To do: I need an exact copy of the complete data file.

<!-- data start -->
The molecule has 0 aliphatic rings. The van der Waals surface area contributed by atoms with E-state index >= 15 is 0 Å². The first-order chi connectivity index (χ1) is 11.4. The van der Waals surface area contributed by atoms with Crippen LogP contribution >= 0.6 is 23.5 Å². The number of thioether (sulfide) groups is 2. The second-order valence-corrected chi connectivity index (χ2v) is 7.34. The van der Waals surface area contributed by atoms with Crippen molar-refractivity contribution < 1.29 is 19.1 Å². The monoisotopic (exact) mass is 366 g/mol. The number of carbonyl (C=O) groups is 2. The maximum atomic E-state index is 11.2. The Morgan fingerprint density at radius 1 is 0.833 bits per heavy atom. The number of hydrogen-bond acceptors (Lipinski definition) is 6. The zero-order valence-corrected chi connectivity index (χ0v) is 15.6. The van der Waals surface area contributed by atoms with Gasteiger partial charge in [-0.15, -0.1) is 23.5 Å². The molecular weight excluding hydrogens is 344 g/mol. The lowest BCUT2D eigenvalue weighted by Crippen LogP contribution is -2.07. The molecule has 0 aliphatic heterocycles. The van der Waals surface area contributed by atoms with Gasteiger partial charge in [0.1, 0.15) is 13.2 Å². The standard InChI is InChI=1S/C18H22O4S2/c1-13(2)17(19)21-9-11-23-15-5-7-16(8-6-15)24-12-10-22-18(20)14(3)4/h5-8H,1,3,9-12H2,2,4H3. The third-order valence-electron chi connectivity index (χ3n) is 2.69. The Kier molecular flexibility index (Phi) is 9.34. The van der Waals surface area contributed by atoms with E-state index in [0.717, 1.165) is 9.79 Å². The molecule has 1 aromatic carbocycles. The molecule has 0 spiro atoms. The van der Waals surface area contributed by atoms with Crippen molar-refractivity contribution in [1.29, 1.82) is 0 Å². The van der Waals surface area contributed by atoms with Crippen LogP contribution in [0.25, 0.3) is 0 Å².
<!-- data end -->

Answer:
The molecule has 0 aliphatic rings. The van der Waals surface area contributed by atoms with E-state index >= 15 is 0 Å². The first-order chi connectivity index (χ1) is 11.4. The van der Waals surface area contributed by atoms with Crippen LogP contribution >= 0.6 is 23.5 Å². The number of thioether (sulfide) groups is 2. The second-order valence-corrected chi connectivity index (χ2v) is 7.34. The van der Waals surface area contributed by atoms with Crippen molar-refractivity contribution < 1.29 is 19.1 Å². The monoisotopic (exact) mass is 366 g/mol. The number of carbonyl (C=O) groups is 2. The maximum atomic E-state index is 11.2. The Morgan fingerprint density at radius 1 is 0.833 bits per heavy atom. The number of hydrogen-bond acceptors (Lipinski definition) is 6. The zero-order valence-corrected chi connectivity index (χ0v) is 15.6. The van der Waals surface area contributed by atoms with Gasteiger partial charge in [-0.15, -0.1) is 23.5 Å². The molecular weight excluding hydrogens is 344 g/mol. The lowest BCUT2D eigenvalue weighted by Crippen LogP contribution is -2.07. The molecule has 0 aliphatic heterocycles. The van der Waals surface area contributed by atoms with Gasteiger partial charge in [0.1, 0.15) is 13.2 Å². The standard InChI is InChI=1S/C18H22O4S2/c1-13(2)17(19)21-9-11-23-15-5-7-16(8-6-15)24-12-10-22-18(20)14(3)4/h5-8H,1,3,9-12H2,2,4H3. The third-order valence-electron chi connectivity index (χ3n) is 2.69. The Kier molecular flexibility index (Phi) is 9.34. The van der Waals surface area contributed by atoms with E-state index in [0.717, 1.165) is 9.79 Å². The molecule has 1 aromatic carbocycles. The molecule has 0 spiro atoms. The van der Waals surface area contributed by atoms with Crippen molar-refractivity contribution in [1.29, 1.82) is 0 Å². The van der Waals surface area contributed by atoms with Crippen LogP contribution in [0.25, 0.3) is 0 Å².